Steven Russell is happily married to Debbie, and a member of the local police force when a car accident provokes a dramatic reassessment of his life. Steven becomes open about his homosexuality and decides to live life to the fullest - even if it means breaking the law. Steven's new, extravagant lifestyle involves cons and fraud and, eventually, a stay in the State Penitentiary where he meets sensitive, soft-spoken Phillip Morris. His devotion to freeing Phillip from jail and building the perfect life together prompts Steven to attempt and often succeed at one impossible con after another.Written by
The Film Catalogue
There's really only one thing you need to ask yourself before you see this movie: are you prepared to see Jim Carrey getting it on with Ewan MacGregor? If so, you should definitely go.
The movie tells the true story—and trust me, you'll have trouble believing it's true—of Steven Russell, a gay man who just can't stop conning his way through life. He uses his extraordinary abilities to gain a variety of jobs, gets indicted for embezzlement, and wins the love of the titular Phillip Morris while the two are fellow inmates in prison.
"I Love You Phillip Morris" was written and directed by Glen Ficarra and John Requa, the same writing team responsible for "Bad Santa". Like "Bad Santa", this movie effectively balances humor and with some very dark themes, though I would say the overall tone is not nearly as bleak as that of the earlier movie.
The writers told the Nashville audience that when choosing material to include from Steve McVicker's nonfiction book, they decided they primarily wanted to tell the love story. They do so very successfully. You might even call this the perfect romantic comedy for people who hate traditional romantic comedies: it's homo- rather than hetero-oriented, it's non-fiction, and it features a somewhat off-kilter con man as the romantic lead. Sounds bizarre, sure, and yet all these elements come together to make a really entertaining movie.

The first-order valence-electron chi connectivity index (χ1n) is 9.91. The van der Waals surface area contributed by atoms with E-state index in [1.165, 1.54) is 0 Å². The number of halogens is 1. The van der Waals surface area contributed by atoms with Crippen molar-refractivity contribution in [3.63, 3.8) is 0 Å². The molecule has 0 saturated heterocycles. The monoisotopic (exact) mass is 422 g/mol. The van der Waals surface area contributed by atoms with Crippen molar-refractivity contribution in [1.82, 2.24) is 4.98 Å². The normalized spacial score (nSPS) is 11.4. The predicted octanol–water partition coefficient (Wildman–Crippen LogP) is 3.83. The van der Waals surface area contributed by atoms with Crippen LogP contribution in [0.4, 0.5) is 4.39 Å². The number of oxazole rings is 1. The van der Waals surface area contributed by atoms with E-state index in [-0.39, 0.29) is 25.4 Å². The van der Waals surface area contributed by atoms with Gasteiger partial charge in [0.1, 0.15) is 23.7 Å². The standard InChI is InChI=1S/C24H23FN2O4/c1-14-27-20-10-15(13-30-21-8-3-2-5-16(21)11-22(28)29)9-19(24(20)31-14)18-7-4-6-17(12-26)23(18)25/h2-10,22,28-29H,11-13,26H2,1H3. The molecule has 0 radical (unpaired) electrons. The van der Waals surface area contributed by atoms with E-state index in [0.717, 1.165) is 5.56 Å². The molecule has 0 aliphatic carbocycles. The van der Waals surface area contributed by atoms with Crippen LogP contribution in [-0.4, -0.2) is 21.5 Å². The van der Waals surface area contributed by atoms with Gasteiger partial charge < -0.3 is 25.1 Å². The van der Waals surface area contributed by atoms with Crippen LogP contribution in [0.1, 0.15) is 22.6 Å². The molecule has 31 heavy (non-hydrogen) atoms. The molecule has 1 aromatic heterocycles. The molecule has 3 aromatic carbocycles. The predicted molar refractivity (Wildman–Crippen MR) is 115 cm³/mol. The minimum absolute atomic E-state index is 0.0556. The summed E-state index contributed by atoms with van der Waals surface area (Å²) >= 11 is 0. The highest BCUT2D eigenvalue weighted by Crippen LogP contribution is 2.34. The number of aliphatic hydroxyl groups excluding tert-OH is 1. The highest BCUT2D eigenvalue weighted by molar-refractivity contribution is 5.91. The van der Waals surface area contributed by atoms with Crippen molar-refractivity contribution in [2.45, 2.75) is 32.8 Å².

For the most part Jim Carrey loses himself in the character of Steven Russell, delivering an effectively non-hammy (and non-Carrey) comic performance. MacGregor's Phillip Morris is also believably innocent, Southern, and wide-eyed. Nice supporting performances, such as Leslie Mann's as Russell's ex-wife Deb, round out the movie.
Much of the romance takes place in prison, and this creates many beautifully absurd scenes. The movie also has its fair share of sad moments, and contains a pretty clear message about social justice in Texas -- as did the book-- but this is kept mercifully subtle, underlying rather than overshadowing the story.
The directors said they hoped the movie would make spectators laugh, cry and think, and the Nashville audience seemed to do all three. There were a lot of laughs but some definite sniffles at the appropriate moments. At the Q&A, there was a fair amount of interest in the real story, and Ficarra, McVicker, and Requa were happy to oblige with further information.
Come to think of it, you may not have to worry about seeing the two leads have sex. Although the love scenes were kept technically PG, the directors were expecting a fight with the MPAA because of the homosexual content. That's a real pity, but I hope they win.
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